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There’s a lot in the media about the future of the utility sector with smart metering,  smart grids being green and the tussle of running aging assets versus much needed investment… but there is not so much about focus of the short term… online presence.

Our latest report into the usability of the leading UK energy and water supplier websites shows there is still some way to go in the online user experience for the energy and water market.

What was particularly surprising was there was no difference in average score between the energy suppliers (operating in a deregulated market) and the water companies (non deregulated).

The results were as follows:

Energy suppliers Score out of 5
1. British Gas 4.3
2. Scottish Hydro 4.3
3. First Utility 4
4. Utilita Services Ltd 4
5. Good Energy 3.8
6. EDF Energy 3.8
7. Npower 3.3
8. Green Energy (UK) plc 3
9. Scottish Power 3
10. Ecotricity 2.8
11. E.ON 2.8
12. Equipower (EBICo) 2.3
13. The Utility Warehouse (managed by Telecom plus PLC) 1.3
Water suppliers Score out of 5
1. Thames Water 4.3
2. Anglian Water 4
3. Severn Trent Water 4
4. Southern Water 4
5. Yorkshire Water 3.8
6. South West Water 3.8
7. Wessex Water 3.5
8. United Utilities 3.3
9. Northumbrian Water 2.5
10. Scottish Water 1.8
11. Dŵr Cymru Welsh Water 1.3
12. Thames Water 4.3

Our report looked at an increased number of suppliers this year and is now available to purchase and download.

“Do your shopping from the comfort of your armchair!”  This is what we are so often told, as apparently it’s easier!

Apart from the fact that I like going to town, this mantra from the e-commerce age isn’t always true for all of us, all of the time.  Although I am very computer literate (I rely on them for my daily work and organisation), I rarely buy anything through the internet and when I do I tend to ask my parents to do it for me.  It’s all to do with those passwords and favourite questions – one for each site.  The warnings says “Don’t use the same passwords – look after your password – don’t disclose it!”

All very good advice but I simply can’t remember all those passwords and even if I did, I certainly would have trouble with those very long debit card numbers, written in “hard to see” silver on pale backgrounds. Long numbers are dreadful for many dyslexics as they often cannot hold the numbers in their heads long enough to punch them in.  Then there is VeriSign.  This is the banking security “extra”, which asks you for the 3rd, 5th, and 8th letter or digit in your (different) password. It changes which three it asks for each time.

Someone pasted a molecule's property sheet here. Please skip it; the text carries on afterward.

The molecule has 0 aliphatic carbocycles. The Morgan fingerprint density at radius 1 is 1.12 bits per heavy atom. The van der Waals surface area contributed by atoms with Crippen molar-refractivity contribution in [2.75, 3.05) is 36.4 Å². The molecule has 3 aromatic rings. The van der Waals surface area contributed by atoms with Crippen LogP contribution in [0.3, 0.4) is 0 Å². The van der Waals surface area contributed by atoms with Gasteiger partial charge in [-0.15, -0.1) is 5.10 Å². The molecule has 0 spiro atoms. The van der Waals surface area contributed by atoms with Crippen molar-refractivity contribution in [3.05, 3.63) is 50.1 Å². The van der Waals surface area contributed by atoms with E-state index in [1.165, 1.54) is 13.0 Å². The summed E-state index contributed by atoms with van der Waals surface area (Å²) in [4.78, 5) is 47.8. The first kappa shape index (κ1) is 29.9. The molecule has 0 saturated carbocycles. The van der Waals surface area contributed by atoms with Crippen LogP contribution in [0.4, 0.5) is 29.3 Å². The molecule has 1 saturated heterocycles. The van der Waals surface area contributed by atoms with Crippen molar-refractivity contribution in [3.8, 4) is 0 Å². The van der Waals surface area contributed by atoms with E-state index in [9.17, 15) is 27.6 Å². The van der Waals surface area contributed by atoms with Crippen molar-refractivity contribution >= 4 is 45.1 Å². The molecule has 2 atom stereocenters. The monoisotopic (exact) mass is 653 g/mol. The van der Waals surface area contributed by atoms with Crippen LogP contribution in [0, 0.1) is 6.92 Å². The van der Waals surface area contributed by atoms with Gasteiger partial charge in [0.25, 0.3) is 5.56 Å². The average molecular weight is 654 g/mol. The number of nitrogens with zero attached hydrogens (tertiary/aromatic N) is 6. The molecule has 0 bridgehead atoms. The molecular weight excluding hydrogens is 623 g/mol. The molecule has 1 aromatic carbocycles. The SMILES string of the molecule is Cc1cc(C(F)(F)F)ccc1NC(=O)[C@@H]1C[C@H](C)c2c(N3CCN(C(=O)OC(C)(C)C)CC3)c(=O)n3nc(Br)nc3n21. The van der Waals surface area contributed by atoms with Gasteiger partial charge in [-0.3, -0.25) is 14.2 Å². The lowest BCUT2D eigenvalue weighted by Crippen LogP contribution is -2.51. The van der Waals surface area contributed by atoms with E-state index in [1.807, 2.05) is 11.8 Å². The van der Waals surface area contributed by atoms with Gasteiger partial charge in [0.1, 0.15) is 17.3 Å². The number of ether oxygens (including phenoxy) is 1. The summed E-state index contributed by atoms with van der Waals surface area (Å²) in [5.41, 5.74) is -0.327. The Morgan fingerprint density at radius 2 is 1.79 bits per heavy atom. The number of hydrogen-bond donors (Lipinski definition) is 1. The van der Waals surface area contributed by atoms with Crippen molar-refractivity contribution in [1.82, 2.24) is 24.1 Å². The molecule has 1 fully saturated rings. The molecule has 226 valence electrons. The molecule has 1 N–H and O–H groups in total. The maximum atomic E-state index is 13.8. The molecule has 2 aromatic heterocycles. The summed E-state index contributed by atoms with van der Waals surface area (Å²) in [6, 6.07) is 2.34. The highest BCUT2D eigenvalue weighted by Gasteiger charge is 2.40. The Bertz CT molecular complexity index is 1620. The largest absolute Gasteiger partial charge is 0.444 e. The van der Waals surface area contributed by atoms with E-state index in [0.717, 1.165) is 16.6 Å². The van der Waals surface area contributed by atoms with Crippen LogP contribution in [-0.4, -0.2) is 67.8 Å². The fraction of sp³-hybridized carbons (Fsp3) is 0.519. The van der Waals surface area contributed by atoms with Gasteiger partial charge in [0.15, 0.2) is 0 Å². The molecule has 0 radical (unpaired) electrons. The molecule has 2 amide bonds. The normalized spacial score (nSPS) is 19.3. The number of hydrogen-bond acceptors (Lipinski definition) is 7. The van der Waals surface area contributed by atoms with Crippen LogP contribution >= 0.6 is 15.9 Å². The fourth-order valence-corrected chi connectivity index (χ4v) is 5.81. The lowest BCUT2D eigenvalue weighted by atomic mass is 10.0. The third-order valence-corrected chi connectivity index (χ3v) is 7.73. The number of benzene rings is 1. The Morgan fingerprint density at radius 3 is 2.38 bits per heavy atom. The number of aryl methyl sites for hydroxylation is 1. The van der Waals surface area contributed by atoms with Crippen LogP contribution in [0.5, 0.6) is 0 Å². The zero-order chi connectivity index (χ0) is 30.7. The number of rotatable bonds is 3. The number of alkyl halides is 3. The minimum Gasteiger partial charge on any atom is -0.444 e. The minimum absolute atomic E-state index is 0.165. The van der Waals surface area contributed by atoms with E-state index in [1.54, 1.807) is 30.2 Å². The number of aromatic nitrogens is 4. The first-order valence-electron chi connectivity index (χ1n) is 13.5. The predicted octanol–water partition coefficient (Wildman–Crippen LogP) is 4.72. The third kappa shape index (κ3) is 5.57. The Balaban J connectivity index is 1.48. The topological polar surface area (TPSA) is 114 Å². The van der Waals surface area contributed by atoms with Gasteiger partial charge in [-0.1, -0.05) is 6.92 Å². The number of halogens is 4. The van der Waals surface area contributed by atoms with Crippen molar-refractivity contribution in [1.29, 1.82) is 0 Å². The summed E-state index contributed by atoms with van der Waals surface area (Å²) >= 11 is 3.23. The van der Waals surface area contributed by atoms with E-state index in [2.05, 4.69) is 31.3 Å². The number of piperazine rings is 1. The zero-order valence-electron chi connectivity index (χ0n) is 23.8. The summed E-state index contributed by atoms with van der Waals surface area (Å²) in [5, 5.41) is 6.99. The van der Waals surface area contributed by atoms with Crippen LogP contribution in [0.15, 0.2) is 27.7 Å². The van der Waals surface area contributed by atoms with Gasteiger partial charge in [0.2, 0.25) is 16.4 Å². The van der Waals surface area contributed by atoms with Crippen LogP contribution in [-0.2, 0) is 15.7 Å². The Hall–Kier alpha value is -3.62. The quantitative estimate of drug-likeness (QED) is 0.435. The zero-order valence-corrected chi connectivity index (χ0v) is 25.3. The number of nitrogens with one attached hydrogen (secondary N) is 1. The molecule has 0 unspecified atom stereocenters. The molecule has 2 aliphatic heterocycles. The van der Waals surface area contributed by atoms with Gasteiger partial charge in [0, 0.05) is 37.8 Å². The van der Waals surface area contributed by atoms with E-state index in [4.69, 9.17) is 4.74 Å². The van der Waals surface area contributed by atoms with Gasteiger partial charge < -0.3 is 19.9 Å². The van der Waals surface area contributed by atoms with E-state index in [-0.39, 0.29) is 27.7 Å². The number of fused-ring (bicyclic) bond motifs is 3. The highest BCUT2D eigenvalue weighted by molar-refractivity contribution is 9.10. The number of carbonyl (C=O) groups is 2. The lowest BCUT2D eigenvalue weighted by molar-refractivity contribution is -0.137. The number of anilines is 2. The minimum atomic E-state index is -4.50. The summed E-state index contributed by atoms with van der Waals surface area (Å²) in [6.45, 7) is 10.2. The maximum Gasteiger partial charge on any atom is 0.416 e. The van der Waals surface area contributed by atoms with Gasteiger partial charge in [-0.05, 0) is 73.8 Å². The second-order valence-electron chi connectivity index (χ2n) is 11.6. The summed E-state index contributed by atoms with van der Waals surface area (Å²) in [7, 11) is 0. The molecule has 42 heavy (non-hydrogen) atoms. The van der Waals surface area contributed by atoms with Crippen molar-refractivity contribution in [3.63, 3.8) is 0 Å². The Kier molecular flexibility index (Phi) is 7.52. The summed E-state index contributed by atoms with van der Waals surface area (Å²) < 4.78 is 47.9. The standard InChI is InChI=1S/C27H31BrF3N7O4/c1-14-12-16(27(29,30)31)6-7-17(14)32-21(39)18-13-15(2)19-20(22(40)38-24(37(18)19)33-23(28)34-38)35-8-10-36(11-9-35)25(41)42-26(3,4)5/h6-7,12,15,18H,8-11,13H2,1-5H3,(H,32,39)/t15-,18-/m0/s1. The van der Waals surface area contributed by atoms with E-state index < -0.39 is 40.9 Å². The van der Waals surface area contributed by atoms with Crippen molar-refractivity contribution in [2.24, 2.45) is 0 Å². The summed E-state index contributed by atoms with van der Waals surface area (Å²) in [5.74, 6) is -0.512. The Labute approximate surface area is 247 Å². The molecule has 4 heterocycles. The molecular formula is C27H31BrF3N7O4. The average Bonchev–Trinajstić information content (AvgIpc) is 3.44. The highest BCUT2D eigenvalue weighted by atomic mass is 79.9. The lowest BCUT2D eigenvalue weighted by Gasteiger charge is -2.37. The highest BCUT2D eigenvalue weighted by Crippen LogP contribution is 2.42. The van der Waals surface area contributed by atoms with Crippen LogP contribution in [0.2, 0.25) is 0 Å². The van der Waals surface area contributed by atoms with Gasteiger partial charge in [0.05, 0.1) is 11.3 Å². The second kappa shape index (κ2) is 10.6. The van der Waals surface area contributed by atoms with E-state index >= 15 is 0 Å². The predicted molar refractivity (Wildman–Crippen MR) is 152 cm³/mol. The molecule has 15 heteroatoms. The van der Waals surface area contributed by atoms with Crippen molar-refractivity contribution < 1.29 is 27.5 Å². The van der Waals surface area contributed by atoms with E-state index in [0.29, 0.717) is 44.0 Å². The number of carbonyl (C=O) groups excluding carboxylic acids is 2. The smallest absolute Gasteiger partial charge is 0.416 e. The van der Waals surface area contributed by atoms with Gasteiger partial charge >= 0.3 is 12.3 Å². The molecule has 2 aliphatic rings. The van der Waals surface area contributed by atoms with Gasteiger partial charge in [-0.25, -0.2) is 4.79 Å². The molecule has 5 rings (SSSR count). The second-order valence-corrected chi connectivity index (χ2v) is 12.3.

Is writing the password down, then counting off the letters, really such a good idea, especially as I cannot write legibly?  Is this what they meant us to do? Do I then have to keep a shredder on my student desk along with my scanner, printer, speakers, head-set, mouse and lap-top? The problem is, that as time goes on, we are compelled to do more and more through the internet and less and less through real people. The options are closing.

This was a classic example of what was discussed when I spoke in Vienna two years ago at the European Commission’s e-Inclusion conference. You can hear my speech here.  What is easy for some people is hard for others and it is all too easy for designers to forget “the others”.  This is however, one area,  which, if solved, will raise a cheer from all the population!

Photo credit: bsr_dk via Flickr/Creative Commons

Banks and Utility companies have had to improve their use of ecommerce and digital marketing to support customer retention and improve brand reputation.


Our latest ecommerce report, the 5th in the series shows John Lewis topping the chart and winning our Webcredible Ecommerce Excellence Award due to it’s consistent performance.

The report, clearly shows a mature and well developed sector which is experiencing another surge in growth from mobile and social media channels.

What was surprising was the fact some basic areas for website usability for many retailers still needed to improve. For example, websites fail to track viewed items to help make it easier for visitors to shop online, thereby meaning a loss in potential revenue. In addition to this, most websites lost marks by failing to display a highly visible ‘Proceed to checkout’ button. A new guideline for 2010, this is considered to be an important feature and fairly easy to implement, yet continues to be ignored by seven websites.

The criteria used to evaluate the websites takes into account the complete ecommerce experience, including browsing and navigation, the checkout process, searching and product display pages.

The 20 ecommerce websites received total scores out of 100.

To find out more, listen to our expert panel discussion on the report or view the report.

Webcredible had a stand at the Ecommerce Expo again this October which ran on Tuesday and Wednesday. If you came by you’ll have noticed that our stand looked very different. We changed our brand and logo on Monday, and we had a new stand design with the new look and feel to match.

We met some really interesting companies at the event again which we’re looking forwarding to working with. It was also good to catch-up with some of our existing clients who came to the show and stopped by our stand.

We also launched our Ecommerce Usability report: ‘The Online High Street: 5 years of improvement’ at the show. There was a general trend for scores to go up this year and John Lewis jumped from up from 3rd place in 2009 to 1st place in 2010. With the Internet retailing marketplace continuing to grow it makes sense that Internet retailers are continuing to invest time and resources in making their websites effective and persuasive.

Feel free to download the report or listen to the podcast.

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